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calin view of the web development world


although google removes number of indexed pages; size war not over

@ 03:58 PM (115 months, 17 days ago)
In a smart move, after a long pressure from many blogs, google removes the total number of crawled documents from their homepage. This happens together with their's 7th birthday. On one side this is a great end for the search engine size wars, which was mainly pointless; who cares if the index is double if you can't find what you are looking for. On the other side, google seems to go out of this war on the back door, with a tricky claim that their index size is "three times larger than [] any other search engine" (source the google blog). It's puzzling that they gave up and at the same time claim to be the ultimate winners (three times...). Seems that they sneakily tried to push into the public awareness stream their birthday, their renunciation, and their size claim. Therefore I dare to believe that the search engine size wars are far from over.
But who knows, maybe I judge this wrong; since seems that I am the only one seeing this


where is your US website hosted?

@ 04:46 PM (115 months, 23 days ago)
I didn't care much about this question. Actually I only checked now, after reading about other webmasters concerns around webmasterworld.com. Thing is that the Rita hurricane is on its way to Houston, Texas, and quite alot of hosting companies have datacenters over there. A quick check on google news reveals that major hosting companies already prepare themselves for the coming events.

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putty authentication alternative

@ 12:07 PM (115 months, 23 days ago)
Since regular putty authentication tunneling is sometimes pretty complex, there is a simpler way to achieve automatic session login. Normally one has to generate a *.ppk key via puttygen, then upload this key file to the server, configure authentication to "read" this file, then attach this ppk key to the session, then not use any passphrase so that you get logged in automatically or load pageant all the time. More details on this way of authentication here.

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a mobile phone powered entirely by voice.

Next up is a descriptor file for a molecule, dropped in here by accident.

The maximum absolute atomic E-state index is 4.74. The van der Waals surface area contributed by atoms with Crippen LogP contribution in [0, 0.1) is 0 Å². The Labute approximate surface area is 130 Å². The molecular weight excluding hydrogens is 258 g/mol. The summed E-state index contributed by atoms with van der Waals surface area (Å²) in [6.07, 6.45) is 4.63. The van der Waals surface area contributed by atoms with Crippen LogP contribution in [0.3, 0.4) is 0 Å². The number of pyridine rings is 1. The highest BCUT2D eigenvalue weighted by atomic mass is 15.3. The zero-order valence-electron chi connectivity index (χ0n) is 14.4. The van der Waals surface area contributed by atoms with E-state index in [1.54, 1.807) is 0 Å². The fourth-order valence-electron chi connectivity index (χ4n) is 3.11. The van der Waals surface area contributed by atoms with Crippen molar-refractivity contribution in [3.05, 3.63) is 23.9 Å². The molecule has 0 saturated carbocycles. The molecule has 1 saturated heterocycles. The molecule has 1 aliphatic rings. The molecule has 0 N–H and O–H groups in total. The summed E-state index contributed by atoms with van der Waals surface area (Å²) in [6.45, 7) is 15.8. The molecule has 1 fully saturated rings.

@ 10:03 AM (115 months, 26 days ago)
This guy, Russel Beattie, is crazy about mobile phones; nothing new so far. He's into every conference about mobile communications there is, that's not so common anymore. Plus of that, he works at yahoo, in their mobile division and very enthusiastic about it. Usually most of his blog entries are usability critics or reviews, but today's post contains an interesting idea. I have to share it with my very few readers: A Voice Powered Mobile Phone. Geek, isn't it? Yes, very geek! Interesting, though


yahoo mail gets a facelift

@ 12:43 PM (115 months, 27 days ago)
http://www.somewhatfrank.com/images/yahoo_mail.gifThe new yahoo mail is already in beta, and some screenshots leaked out, as usual. Very outlook-like, with right click menus and forefox-like tabbed browsing. A lot of Ajax stuff, too. I wonder if they let me delete the 9000+ emails i received in my Inbox during a few months of not reading my yahoo mail. The old mail application was probably abandoned during yahoo's focus on catching google's gmail, therefore it became slower and unreliable. It's good that they take advantage of their leading position to push inovation in this area even further.


a brand new blogs search engine from google

@ 09:38 AM (115 months, 29 days ago)
They finally made it, with the same quiet launch they seem to enjoy lately: the google Blog search. It's beta, and still in the invisible tabs area; and will probably will stay there until it goes out of beta. No mention on the number of blogs they cover, but they claim that they will search every blog that has a RSS or Atom feed. They don't give any clues on how fast they update the feeds towards the main engine; but this is no surprise since all this hiding facts strategy seems to become a corporate logo. One thing is sure, they aren't fast enough to keep up with their own tool adoption through blogs: 0 results as of Saturday, 17th September for "blog search". To speculate, it might be that they cache intensivelly until the hype goes away.

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internet portals enter the telcos game

@ 03:10 PM (116 months, 2 days ago)